With the help of modern technology a fascinating piece of our underwater heritage can now become accessible to people online.
“Digital 3D modelling and computer visualisation can recreate the appearance of lost vessels aiding our understanding and remembrance of this largely forgotten conflict. And with this 3D model it’s an opportunity for people who haven’t had the privilege to dive on this North Sea wreck to visualise what it looked like.”
It’s not only about bringing history to life, Cocroft feels the wreck is also a memorial to all those who served and died in the conflict at sea during the Great War.
“It’s become one of those forgotten battlefields,” he says. The shelling of Scarborough and Whitby is well known, but what many people don’t realise is you could stand off the Yorkshire coast and watch trawlers sweeping for mines and sometimes getting into skirmishes with U-boats.”
Maritime historian and University of Hull academic, Dr Robb Robinson, agrees. “When it comes to the Great War at sea it’s all about dreadnoughts and the Battle of Jutland and very little else. But there is a lot more to this story and the North East coast was very much on the frontline,” he says.
“The Western Front didn’t end at Flanders it continued all the way across the North Sea and right up along Britain’s east coast. This battleground is littered with the wrecks of armed trawlers and U-boats and one of the most significant of these was the light cruiser HMS Falmouth.”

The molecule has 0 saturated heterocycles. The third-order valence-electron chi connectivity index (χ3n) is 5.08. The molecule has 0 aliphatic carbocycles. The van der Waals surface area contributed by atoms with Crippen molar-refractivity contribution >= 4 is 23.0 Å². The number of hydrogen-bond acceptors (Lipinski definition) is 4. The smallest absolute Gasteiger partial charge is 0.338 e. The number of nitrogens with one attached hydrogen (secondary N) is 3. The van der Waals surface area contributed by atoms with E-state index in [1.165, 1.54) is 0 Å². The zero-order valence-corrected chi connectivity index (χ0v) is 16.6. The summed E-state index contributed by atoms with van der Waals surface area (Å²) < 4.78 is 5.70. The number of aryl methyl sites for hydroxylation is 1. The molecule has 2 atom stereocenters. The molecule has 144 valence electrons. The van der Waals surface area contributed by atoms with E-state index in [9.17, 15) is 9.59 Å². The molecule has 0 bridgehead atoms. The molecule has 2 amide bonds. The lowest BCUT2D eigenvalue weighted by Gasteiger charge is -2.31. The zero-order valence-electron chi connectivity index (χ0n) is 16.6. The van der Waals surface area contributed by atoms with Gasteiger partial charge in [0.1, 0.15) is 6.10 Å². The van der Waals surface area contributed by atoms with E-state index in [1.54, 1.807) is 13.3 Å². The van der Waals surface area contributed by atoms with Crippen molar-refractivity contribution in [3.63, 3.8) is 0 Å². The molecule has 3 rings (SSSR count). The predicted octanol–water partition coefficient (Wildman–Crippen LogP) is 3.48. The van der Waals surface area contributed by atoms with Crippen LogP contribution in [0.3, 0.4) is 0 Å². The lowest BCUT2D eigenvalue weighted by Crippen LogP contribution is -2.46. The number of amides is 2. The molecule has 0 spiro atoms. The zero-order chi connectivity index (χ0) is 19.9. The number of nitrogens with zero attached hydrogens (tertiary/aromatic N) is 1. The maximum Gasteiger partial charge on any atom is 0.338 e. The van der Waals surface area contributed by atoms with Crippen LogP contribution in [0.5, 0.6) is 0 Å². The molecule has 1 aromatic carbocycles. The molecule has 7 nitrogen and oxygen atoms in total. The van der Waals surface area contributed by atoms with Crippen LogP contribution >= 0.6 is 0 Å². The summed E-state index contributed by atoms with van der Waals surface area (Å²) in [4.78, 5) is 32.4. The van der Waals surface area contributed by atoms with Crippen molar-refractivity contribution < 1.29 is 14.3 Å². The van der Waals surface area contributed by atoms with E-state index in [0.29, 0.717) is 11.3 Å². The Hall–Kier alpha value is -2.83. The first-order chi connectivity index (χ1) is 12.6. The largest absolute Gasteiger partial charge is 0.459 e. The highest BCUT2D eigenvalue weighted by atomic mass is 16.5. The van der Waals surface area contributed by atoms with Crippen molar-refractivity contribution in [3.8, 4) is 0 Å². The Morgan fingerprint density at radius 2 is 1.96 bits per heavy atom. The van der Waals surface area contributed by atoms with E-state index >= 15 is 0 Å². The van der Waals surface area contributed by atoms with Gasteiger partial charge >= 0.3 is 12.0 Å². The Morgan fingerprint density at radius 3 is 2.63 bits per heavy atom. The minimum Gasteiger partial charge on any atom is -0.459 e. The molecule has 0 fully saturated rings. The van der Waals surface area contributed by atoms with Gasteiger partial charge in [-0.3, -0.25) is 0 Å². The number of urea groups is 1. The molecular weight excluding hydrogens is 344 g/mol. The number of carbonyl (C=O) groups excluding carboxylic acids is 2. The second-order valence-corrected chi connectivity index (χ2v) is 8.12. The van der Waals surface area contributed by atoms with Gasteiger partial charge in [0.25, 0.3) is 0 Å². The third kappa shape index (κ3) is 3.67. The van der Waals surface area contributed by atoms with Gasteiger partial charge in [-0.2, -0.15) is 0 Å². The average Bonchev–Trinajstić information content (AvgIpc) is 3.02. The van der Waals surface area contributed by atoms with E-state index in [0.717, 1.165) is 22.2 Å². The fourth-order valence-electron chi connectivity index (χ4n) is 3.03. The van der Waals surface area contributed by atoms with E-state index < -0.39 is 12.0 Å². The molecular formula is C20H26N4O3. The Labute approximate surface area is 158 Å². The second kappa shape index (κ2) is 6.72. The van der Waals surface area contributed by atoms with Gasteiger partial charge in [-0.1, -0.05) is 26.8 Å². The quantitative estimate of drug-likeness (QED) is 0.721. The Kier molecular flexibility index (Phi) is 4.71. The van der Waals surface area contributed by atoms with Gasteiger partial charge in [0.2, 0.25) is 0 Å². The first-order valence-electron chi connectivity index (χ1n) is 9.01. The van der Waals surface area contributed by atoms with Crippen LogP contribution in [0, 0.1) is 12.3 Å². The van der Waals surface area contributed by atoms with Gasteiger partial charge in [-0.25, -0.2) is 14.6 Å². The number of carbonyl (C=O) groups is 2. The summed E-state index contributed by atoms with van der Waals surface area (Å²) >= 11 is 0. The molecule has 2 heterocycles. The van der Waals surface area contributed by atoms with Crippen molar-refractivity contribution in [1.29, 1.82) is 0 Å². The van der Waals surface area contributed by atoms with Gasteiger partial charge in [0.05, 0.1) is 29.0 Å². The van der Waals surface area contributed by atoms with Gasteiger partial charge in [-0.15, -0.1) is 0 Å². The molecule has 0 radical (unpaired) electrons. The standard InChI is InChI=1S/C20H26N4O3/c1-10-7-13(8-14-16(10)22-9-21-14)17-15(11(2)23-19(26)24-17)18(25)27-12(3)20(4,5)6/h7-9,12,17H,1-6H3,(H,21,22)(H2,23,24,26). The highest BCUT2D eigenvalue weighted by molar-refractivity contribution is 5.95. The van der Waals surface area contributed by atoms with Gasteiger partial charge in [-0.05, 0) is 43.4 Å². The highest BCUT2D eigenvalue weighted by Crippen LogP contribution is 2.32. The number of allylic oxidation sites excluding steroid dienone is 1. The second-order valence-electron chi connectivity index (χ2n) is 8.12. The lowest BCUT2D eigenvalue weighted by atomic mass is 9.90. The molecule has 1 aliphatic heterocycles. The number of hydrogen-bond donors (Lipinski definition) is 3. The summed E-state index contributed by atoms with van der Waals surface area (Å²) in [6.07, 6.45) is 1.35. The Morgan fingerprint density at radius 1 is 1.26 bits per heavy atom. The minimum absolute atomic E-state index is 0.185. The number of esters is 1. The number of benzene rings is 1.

During the Great War the conflict at sea became a cat and mouse game between the trawlers and drifters trying to keep Britain’s shipping lanes clear of mines while the German U-boats tried to prevent them. It was a costly war of attrition with one minesweeper lost every other week.
“The war at sea was a bitter conflict. The Germans wanted to cut off Britain’s trade routes and if the U-boats and the mines had succeeded then our ability to wage war would have been degraded and we might even have lost,” says Dr Robinson.
He points out that the fact HMS Falmouth was attacked just off Yorkshire’s coast is a reminder of just how significant the North Sea has been to our security over the centuries.
“It underpins the fact that we’re an island nation. The sea has played an important part in our history and the fact that HMS Falmouth was sunk off our coast shows that the action was much closer to home than a lot of people perhaps realise.
“No battles have been fought on English soil since the Battle of Sedgemoor in 1685, but a heck of a lot have been fought off our coast.”
Dr Robinson believes there is a growing interest in wartime wrecks and that technology can help ensure that their stories and those of the people on board aren’t forgotten, or simply confined to the history books.
“The seabed of this part of the Yorkshire coast contains a myriad wrecks from different conflicts, but particularly the First World War.
“Nowadays we’re much more aware of historic wrecks but the question then is how do you explain their significance and bring their story to life and modern technology is able to do this. It brings it home not just to older generations but helps youngsters understand more about our maritime history.”
The digital 3D model of the wreck can be viewed on the Historic England website: www.historicengland.org.uk.